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Schriever, Peterson get new EAP counselor

Adam Skibell, Air Force Employee Assistance Program field consultant, will serve as the new EAP counselor for Schriever and Peterson Air Force Bases, Colorado. Skibell is a licensed professional counselor with more than 10 years of experience. (Courtesy photo)

Adam Skibell, Air Force Employee Assistance Program field consultant, will serve as the new EAP counselor for Schriever and Peterson Air Force Bases, Colorado. Skibell is a licensed professional counselor with more than 10 years of experience. (Courtesy photo)

SCHRIEVER AIR FORCE BASE, Colo. --

Civilians at Peterson and Schriever Air Force Bases now have their own Employee Assistance Program counselor.

Adam Skibell, Air Force Employee Assistance Program field consultant, will have his main office at Peterson Air Force Base but will also be available to support civilians assigned to Schriever, Buckley and Cheyanne Mountain. Skibell will also assist with the United States Air Force Academy.

The EAP, which went into effect Air Force-wide in October 2017, supports civilians with a variety of resources including access to mental health counselors, finance services and self-care modules for counseling.

Prior to his current position which began Jan. 13, Skibell worked at Colorado Acess in Aurora, Colorado. Skibell, a licensed professional counselor for mental health with more than 10 years of experience, is ready to assist civilians as they face life’s challenges.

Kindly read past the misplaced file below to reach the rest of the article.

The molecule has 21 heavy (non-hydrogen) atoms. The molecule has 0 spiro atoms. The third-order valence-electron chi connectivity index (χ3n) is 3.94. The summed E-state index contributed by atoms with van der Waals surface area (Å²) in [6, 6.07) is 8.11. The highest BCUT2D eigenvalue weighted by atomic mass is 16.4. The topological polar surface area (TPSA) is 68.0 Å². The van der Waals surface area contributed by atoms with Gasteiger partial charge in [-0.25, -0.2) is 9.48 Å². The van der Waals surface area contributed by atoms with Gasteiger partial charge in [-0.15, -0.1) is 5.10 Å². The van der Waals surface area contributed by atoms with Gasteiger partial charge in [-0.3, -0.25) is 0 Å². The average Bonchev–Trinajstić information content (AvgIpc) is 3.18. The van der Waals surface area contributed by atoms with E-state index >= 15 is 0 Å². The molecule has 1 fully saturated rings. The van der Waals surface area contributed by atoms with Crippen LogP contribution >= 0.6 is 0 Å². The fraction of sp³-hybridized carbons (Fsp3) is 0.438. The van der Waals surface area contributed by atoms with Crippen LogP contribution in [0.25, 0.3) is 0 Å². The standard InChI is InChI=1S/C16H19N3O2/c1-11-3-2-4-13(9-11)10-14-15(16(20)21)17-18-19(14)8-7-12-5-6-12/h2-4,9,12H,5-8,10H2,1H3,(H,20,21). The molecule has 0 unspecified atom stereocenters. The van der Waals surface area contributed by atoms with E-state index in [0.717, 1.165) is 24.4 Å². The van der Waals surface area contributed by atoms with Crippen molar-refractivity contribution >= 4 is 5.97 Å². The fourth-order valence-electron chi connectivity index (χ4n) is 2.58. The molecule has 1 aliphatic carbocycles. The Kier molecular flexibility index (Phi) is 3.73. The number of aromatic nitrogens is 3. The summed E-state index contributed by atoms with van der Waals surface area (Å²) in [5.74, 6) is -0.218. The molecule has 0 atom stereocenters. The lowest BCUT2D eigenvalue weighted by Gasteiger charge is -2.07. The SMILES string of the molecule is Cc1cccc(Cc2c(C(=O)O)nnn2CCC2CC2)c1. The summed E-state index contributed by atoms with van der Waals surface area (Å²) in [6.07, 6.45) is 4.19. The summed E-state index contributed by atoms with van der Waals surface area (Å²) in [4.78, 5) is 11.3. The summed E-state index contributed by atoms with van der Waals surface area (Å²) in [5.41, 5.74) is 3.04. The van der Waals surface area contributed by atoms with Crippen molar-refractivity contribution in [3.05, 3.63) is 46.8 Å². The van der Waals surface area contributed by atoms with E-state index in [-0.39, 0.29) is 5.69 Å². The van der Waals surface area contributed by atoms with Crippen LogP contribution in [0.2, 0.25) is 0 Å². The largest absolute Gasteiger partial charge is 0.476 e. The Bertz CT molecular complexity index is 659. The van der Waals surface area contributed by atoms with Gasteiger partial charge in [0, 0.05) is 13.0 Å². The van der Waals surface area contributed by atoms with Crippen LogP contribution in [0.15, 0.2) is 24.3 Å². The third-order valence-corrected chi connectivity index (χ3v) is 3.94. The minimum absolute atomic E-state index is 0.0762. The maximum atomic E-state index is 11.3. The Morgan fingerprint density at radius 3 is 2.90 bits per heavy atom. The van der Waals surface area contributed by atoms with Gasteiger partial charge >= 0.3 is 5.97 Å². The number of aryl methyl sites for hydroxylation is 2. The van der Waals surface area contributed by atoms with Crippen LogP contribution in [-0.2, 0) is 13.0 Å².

“Our mantra is to make your life’s journey easier and we can do that in a number of different ways,” Skibell said. “The programs are free of charge and my branch serves civilians at the various bases. The EAP has a number of different programs: career coaching, legal and financial coaching and work-life services.”

The services aren’t only for civilians, they’re also for their families. Anyone who lives in the same household as the government civilian can access the EAP.

“If you have kids coming home from college stressed out about the pandemic and they don’t know how to navigate that, parents can call and make an appointment with me,” Skibell said. “It’s free of charge and they don’t have to outsource a counselor.”

Previously, neither Schriever nor Peterson had its own EAP counselor. Now, Skibell has the ability to reach civilians on both bases quicker.

“We had someone who we could call in from Denver,” said Jan Devitt, 50th Space Wing community support coordinator. “But last year (Air Force headquarters) determined that Peterson and Schriever needed an EAP counselor. So now we have our own and that’s a big deal.” 

Shortly after Skibell on-boarded, the COVID-19 pandemic forced many civilians to telework, including himself, making initial introductions tricky. Despite working from home, Skibell still worked to alert people of the EAP.  

“He’s been proactive in reaching out and sending information to the people,” Devitt said.  “He’s making sure to let civilians know they have a resource they can use. Whether that’s elderly care or something for parents.”

Skibell wants to change the stigma around the program – which he said, “a lot of people think it’s a disciplinary program” – and provide civilians with a service that supports them and their families.

“I hope to let everyone know it’s more than just an outlet for counseling,” he said. “If they come to ask for help, their supervisor is not going to find out. I like to do away with those misconceptions of what EAP is. We’re here to help.”

For more information regarding the program, call 1-866-580-9078, or visit Magellanascend.com.

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